Game theoretically, the person that never interrupts will be hindered during a debate by someone who does. One solution: adopt a posture so magnanimous that an aggressive response falls flat. Another: threaten to disrupt the conversation totally unless both sides behave.
Most people are stunningly irrational; falsifiability is a test and a tool that helps us to hew away unfounded mental models and leave behind what works (for now).
If you disengage from other people, you get solipsism; if you don’t exercise your personal faculty of reason, you will fall prey to false gurus, cultists and demagogues. If you can face down a mob, and the mob of one in your head, you have at least a shot at freedom.
“The purpose of art is not the release of a momentary ejection of adrenaline but is, rather, the gradual, lifelong construction of a state of wonder and serenity.” ―Glenn Gould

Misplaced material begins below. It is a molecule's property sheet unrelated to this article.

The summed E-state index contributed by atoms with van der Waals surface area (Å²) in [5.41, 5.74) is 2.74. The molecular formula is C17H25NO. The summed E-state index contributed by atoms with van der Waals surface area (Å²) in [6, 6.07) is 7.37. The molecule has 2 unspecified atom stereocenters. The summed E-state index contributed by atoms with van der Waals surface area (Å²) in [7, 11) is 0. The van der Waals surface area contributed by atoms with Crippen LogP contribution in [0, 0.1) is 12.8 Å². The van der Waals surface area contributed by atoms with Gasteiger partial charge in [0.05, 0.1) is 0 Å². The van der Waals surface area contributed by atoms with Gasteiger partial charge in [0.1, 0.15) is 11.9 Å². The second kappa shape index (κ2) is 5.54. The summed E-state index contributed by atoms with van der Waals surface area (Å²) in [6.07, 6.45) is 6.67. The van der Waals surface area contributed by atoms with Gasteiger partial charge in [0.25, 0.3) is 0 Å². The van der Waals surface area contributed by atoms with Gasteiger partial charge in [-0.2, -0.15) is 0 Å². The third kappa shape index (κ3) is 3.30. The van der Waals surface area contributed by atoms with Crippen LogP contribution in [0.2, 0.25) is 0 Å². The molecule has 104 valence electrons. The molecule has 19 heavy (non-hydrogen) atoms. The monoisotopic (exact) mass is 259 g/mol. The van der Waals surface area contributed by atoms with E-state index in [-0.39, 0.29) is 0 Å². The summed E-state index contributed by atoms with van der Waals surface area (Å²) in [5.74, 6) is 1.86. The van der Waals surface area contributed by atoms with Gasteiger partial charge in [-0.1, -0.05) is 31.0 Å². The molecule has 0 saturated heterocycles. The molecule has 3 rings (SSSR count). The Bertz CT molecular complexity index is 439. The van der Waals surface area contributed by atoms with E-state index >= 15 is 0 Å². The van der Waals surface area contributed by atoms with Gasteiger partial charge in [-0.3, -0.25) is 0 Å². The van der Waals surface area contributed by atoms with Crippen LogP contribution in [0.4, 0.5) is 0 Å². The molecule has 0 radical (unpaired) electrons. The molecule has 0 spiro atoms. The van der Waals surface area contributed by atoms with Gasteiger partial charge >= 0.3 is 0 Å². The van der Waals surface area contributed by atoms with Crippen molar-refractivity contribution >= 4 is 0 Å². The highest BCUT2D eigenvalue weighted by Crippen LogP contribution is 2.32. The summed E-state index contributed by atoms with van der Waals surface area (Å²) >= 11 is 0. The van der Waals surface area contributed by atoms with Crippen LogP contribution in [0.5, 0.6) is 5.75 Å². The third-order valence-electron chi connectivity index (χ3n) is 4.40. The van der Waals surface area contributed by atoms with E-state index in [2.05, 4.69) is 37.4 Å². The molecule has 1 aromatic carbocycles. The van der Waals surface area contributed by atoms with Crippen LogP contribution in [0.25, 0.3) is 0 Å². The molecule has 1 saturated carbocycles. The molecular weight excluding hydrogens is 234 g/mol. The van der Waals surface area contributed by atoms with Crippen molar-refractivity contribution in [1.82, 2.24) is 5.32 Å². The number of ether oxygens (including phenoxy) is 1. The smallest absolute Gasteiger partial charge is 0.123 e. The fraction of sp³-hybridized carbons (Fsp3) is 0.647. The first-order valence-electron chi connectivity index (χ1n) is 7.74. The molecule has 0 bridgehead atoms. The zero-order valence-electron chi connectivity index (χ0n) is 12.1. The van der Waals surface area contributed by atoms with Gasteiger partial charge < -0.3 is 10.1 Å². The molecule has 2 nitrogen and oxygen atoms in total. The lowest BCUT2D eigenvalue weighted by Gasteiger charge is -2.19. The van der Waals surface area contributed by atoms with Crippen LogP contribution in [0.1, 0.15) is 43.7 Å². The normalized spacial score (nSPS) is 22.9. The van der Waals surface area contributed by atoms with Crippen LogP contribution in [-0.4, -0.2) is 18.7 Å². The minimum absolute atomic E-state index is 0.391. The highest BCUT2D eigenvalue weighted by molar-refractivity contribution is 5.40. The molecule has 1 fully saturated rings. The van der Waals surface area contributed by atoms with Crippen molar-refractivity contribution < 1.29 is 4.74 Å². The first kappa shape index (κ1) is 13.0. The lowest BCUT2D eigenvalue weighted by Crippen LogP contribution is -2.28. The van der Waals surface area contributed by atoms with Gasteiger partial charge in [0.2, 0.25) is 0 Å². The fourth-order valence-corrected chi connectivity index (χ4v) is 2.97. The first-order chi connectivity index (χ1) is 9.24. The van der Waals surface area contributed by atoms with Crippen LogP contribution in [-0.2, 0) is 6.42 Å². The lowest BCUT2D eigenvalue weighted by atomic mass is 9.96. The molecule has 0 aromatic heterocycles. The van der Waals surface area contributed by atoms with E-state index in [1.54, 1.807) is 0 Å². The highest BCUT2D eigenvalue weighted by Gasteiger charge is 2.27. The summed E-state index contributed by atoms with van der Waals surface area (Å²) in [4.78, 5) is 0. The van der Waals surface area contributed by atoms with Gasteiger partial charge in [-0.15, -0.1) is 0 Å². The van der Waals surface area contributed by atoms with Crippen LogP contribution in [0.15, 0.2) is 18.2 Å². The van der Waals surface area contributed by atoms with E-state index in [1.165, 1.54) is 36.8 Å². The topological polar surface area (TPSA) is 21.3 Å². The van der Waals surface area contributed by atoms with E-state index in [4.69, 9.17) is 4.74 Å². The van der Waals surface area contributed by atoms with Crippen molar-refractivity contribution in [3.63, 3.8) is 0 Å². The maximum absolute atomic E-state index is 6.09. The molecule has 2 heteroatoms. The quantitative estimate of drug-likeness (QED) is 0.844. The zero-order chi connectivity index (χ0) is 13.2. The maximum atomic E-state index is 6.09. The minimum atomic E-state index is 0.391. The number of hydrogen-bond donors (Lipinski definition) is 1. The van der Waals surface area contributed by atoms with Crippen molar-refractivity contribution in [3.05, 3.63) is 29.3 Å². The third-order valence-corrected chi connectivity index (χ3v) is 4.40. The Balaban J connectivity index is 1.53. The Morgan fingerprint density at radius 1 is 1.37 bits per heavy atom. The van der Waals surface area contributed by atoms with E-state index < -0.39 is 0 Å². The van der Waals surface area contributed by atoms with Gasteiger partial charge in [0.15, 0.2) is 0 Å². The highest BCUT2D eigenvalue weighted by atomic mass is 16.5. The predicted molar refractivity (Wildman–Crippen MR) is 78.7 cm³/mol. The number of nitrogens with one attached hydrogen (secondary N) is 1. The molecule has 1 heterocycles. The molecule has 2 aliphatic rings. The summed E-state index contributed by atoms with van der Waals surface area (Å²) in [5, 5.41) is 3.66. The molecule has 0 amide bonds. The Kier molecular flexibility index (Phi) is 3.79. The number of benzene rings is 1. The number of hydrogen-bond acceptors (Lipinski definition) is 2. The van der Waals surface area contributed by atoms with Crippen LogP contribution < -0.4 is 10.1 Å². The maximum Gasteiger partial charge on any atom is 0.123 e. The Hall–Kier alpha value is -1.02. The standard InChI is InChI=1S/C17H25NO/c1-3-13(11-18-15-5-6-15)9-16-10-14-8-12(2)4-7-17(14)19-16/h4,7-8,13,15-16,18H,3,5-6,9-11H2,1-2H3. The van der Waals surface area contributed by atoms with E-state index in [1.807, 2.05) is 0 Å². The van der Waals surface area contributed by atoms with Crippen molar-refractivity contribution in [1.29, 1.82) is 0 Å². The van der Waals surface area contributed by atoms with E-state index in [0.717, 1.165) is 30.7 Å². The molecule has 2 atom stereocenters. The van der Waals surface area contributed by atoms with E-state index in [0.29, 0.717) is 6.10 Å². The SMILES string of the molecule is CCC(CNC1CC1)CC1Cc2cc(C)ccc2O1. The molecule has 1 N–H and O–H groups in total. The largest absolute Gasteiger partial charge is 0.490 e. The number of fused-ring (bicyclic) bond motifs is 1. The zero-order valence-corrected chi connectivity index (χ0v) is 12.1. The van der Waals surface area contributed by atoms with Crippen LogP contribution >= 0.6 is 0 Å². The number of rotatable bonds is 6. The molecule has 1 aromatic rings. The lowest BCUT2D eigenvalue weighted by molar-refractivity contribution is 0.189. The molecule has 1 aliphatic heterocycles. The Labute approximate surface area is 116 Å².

An idea is clarified by collision with a counter-argument; this is partly why listening is so important: your ideas are only as strong as your apprehension of another perspective.
“If any opinion is compelled to silence, that opinion may, for aught we can certainly know, be true. To deny this is to assume our own infallibility.” —John Stuart Mill, On Liberty
Anything not tended, cared for, built or maintained will perish; most living things do this without thinking, but in relationships we need a system.
Hypothesis: low-integrity people have few qualms about expressing their views; high-integrity people are more cautious. Recommendation: high-integrity people should consider it their duty to publish, and their friends should consider it their duty to encourage them.
If you hold a position, you must name at least one piece of evidence that would cause you to change your mind or adjust your level of certainty; if you can’t or won’t, how can we tell if your views are tethered to reality?
Writing and meditation are two shadows cast by the same faculty: the ability to direct one’s own thoughts.